Rut's family considers her "dead" to them once she separates all ties from them. For…
Transition from black-and-white to color in Pleasantville
Nowadays people seek freedom, great sensation, thrill, adventure, and so on. They love engaging In risky and dangerous actively, they want to try new experiences and discover new enjoyments, and finally they want to ask themselves “what Is going to happen now? ‘ They wish to live in a world of choices, where there is an infinite amount of options to be taken and no clear path. They do not wish to live like those from previous eras, who neglected diversity and change.
In fact, they are the exact opposite since they want to be involved in new adventures. The movie “Pleasantries” released in 1998, written and directed by Gary Ross, shows us a society of an idealism and simple way of life that is represented by black and white. It’s a town where everything is pleasant, where’s there is no crime, few worries and where even the toughest problems can be solved easily. However, it was always the same routine over and over again. There is no diversity whatsoever. This suddenly changes after the coming of two teenagers.
In this movie, we observe the changes that occur to a own of the asses after two Individuals from the modern era are transported there and bring In their knowledge and their way of life. The movie is about two teenagers who magically gets drawn into the asses fictional, black-and-white television sitcom, Pleasantries. The two teenagers, David and Jennifer, are forced to take on the roles of Bud and Mary-Sue respectively. As the story progresses, their presence starts to influence drastic changes. These two brings in sex, art, books, music and the concept of nonconformity to the citizens of Pleasantries.
As they do, something unheard of starts happening. Color erupts in their black-and-white world. It does not affect only objects, but also human beings. As it was decades ago, when new changes were not greatly accepted in society, they went against It. As the movie progressed, more and more people became colonizer, which finally lead to their victory and freedom. The people became colonizer when they changed and awakened dormant parts of them. For example, Mary-Sue was someone who hated books, but at one point decided to read a book, and she then turned into color.
This movie criticizes many facets of society and people. Discrimination, xenophobia, suppression of women and ignorance are among the many subjects being criticized. For example, they criticize discrimination near the end of the movie, when Bud goes through his trial in the court; the colonizer people are all upstairs, while the normal and black-and-white individuals are on the main floor. They criticize xenophobia when the citizens go against the newly colored objects. They criticize the suppression of women when Bud’s mom wants to stop making lunch and dinner, but her husband obligates her to.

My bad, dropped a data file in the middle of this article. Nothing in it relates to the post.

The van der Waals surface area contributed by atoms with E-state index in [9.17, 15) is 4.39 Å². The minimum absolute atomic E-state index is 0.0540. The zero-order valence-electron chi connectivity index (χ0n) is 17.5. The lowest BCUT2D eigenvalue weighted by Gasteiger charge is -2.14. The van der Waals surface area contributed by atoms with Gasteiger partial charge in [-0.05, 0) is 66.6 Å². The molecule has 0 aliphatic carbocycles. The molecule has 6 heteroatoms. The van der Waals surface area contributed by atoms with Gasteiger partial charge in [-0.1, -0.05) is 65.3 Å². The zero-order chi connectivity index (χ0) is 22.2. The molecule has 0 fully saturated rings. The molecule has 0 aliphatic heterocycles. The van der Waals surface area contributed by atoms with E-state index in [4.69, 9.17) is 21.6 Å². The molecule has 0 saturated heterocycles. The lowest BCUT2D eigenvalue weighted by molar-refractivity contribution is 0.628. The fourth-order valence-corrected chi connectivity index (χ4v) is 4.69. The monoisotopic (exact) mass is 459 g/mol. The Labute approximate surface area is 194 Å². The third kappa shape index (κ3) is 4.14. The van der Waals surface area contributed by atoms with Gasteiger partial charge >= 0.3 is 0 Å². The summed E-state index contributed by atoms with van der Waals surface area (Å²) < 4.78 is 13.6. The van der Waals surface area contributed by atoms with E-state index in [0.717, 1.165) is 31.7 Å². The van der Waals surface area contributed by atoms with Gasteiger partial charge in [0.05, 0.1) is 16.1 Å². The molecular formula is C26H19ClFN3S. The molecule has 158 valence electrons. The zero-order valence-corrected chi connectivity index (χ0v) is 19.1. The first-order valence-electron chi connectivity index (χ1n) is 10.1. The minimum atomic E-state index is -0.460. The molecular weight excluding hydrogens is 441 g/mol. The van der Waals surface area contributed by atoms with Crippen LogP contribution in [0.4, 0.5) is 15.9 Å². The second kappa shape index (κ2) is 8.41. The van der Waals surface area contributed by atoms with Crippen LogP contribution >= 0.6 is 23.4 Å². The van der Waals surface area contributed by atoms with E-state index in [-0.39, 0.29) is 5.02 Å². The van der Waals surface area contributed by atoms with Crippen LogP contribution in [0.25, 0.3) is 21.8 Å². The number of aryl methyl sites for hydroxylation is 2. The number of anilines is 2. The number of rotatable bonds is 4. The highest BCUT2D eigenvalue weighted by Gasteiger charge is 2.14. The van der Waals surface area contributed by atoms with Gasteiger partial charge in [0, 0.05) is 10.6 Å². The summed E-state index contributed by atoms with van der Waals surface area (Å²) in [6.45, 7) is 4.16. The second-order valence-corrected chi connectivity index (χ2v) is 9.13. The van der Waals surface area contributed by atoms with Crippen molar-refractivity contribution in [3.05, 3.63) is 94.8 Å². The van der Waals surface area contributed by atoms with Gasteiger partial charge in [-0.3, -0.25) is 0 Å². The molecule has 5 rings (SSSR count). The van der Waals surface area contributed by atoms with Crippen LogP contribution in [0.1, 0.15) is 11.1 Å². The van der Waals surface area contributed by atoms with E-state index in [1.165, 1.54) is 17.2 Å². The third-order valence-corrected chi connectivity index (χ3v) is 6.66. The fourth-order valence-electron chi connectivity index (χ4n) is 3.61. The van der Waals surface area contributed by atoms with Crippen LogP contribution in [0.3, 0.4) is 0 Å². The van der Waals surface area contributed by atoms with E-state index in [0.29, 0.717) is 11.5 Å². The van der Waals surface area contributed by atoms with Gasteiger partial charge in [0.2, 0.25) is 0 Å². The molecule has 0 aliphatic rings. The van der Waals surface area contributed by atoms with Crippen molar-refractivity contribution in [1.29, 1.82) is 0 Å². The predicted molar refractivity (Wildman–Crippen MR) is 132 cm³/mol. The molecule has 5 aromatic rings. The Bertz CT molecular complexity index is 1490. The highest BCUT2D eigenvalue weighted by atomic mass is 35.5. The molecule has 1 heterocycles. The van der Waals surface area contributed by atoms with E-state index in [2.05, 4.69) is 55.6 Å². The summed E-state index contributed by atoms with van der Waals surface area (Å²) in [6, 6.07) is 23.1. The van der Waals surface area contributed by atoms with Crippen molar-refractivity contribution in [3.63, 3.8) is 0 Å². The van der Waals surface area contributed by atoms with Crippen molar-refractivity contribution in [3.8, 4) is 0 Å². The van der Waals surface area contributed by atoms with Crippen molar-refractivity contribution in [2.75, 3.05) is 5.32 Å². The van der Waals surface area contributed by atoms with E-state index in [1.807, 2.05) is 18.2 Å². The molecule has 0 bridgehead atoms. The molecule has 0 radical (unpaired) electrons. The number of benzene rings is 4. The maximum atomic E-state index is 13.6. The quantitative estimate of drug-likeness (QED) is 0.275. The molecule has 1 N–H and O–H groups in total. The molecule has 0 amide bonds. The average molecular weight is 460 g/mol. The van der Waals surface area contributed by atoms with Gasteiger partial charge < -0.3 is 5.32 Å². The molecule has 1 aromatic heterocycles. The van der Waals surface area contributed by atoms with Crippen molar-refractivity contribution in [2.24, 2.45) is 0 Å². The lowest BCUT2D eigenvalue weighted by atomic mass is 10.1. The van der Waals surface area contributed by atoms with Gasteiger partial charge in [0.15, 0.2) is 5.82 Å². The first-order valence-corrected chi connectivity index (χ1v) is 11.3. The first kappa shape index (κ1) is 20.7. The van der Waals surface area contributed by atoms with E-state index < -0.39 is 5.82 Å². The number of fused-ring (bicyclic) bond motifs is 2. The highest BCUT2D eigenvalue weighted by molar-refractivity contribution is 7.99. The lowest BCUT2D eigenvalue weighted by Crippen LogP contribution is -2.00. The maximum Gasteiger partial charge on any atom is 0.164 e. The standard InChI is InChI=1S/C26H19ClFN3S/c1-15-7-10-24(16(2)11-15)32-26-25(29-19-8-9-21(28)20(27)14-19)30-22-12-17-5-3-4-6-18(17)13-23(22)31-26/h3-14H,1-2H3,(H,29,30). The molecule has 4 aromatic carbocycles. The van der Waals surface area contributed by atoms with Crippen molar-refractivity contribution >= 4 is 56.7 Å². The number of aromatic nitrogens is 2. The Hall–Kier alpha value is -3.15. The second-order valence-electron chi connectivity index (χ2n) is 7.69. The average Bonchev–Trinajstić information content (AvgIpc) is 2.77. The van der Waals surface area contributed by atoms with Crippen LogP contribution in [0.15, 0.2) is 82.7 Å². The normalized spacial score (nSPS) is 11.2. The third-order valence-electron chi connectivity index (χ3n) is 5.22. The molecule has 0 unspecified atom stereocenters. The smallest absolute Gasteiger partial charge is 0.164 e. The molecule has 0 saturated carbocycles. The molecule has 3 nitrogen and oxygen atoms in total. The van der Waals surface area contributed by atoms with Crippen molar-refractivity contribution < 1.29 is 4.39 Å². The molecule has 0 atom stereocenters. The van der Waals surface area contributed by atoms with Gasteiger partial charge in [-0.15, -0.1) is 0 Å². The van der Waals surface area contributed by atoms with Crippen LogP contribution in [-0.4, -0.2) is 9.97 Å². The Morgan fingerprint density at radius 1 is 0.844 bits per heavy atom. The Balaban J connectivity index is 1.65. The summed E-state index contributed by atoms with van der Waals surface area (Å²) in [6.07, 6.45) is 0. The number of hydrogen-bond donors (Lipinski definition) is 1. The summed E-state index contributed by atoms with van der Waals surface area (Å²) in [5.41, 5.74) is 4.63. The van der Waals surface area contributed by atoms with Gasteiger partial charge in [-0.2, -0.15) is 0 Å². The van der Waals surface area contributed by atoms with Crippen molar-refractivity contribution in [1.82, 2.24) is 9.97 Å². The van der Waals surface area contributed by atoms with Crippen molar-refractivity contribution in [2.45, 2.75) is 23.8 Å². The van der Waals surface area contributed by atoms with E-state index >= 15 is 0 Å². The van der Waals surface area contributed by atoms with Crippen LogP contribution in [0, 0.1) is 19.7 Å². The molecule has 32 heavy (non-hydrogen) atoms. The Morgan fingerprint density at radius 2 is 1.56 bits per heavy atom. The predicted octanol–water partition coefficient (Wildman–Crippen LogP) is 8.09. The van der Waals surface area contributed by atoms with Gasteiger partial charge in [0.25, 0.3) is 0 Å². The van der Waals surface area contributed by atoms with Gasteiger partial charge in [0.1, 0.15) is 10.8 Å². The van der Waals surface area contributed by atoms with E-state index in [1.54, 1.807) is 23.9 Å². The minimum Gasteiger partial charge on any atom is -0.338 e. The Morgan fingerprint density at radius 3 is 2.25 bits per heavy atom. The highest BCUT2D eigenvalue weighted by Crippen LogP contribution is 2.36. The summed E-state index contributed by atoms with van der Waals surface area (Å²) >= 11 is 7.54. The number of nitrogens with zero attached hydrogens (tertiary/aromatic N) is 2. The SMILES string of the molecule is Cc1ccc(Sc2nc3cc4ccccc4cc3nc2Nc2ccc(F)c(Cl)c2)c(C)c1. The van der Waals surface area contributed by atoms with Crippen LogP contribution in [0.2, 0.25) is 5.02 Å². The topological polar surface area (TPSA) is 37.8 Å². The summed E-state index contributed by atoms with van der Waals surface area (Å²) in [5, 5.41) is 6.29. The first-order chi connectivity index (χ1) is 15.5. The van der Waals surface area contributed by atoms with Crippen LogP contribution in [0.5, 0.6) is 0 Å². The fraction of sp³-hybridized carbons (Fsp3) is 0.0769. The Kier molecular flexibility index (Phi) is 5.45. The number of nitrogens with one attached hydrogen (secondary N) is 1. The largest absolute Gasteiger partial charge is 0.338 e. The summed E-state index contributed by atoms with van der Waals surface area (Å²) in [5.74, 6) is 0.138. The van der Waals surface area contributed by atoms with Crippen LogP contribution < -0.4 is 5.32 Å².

They criticize the inorganic of people when the citizens are burning the books of the library. Through the criticism, this movie teaches us that to have a good life you need to be open to diversity, you need to adapt to changes and you need to have the courage to experience new adventures. In short, this movie teaches us that everything is never In the film, we can see a clear distinction between the life in black-and-white and the modern life when they became colonizer. The black-and-white is associated with an old style of life and the arrival of color heralds a new way of thinking within the movie.
The colored life is characterized with uncertainty, risk and dangerousness, while the other one is characterized with pleasantness, safety, and with no problems. At first glance, the latter kind of life seems like the better one, but when we ponder about it a little bit, we realize that instead of having a good life, it might be a terrible life instead since humans love taking risks and being adventurous, which is not included in the black-and-white life. Further, that life would not make a great deal of sense since it excludes problems, but part of being a human is to deal and surmount robbers.
In short, the colored life would be better since it is a more exciting lifestyle, it is filled with adventures, and it contains more ways to enjoy ourselves. This movie contains many symbolic images. Among them, there is the red rose, the mirror, and the transition from black-and-white to color. The rose first appeared when Skip was driving home after having made sex with Mary-Sue. The rose symbolizes romance, sex, and pleasure. After its appearance, throughout the movie, people are more into love and sexual enjoyment. Lover’s-Lane is no more a place to old hands, but it has become a place to have sex.
Beds for two people are appearing and people are purchasing them. The mirror, that also is a symbolic, was used many times in the film to show a person he has became colonizer. It was first used by Bud’s mom and it symbolizes the idea of self-reflection and knowledge. When the individual looked in the mirror, they saw who they truly were. Finally, the transition from black-and-white to color represents the transition between an ignorant and a knowledgeable person, someone who refute changes and someone who adapts to it, money who always does the same activity and someone who tries new one.
In other words, it represents the growth of a person and of a society. In conclusion, the movie written by Gary Ross teaches us that change is inevitable in life and we should try to accept it even if we do not like it at first glance. Thankfully, this is how the world is right now. We are constantly trying to change the way we live, we are accepting new kinds of electronically devices every year, we are always searching for opportunities to show our skills, and most importantly we are not refuting the changes that are happening around us.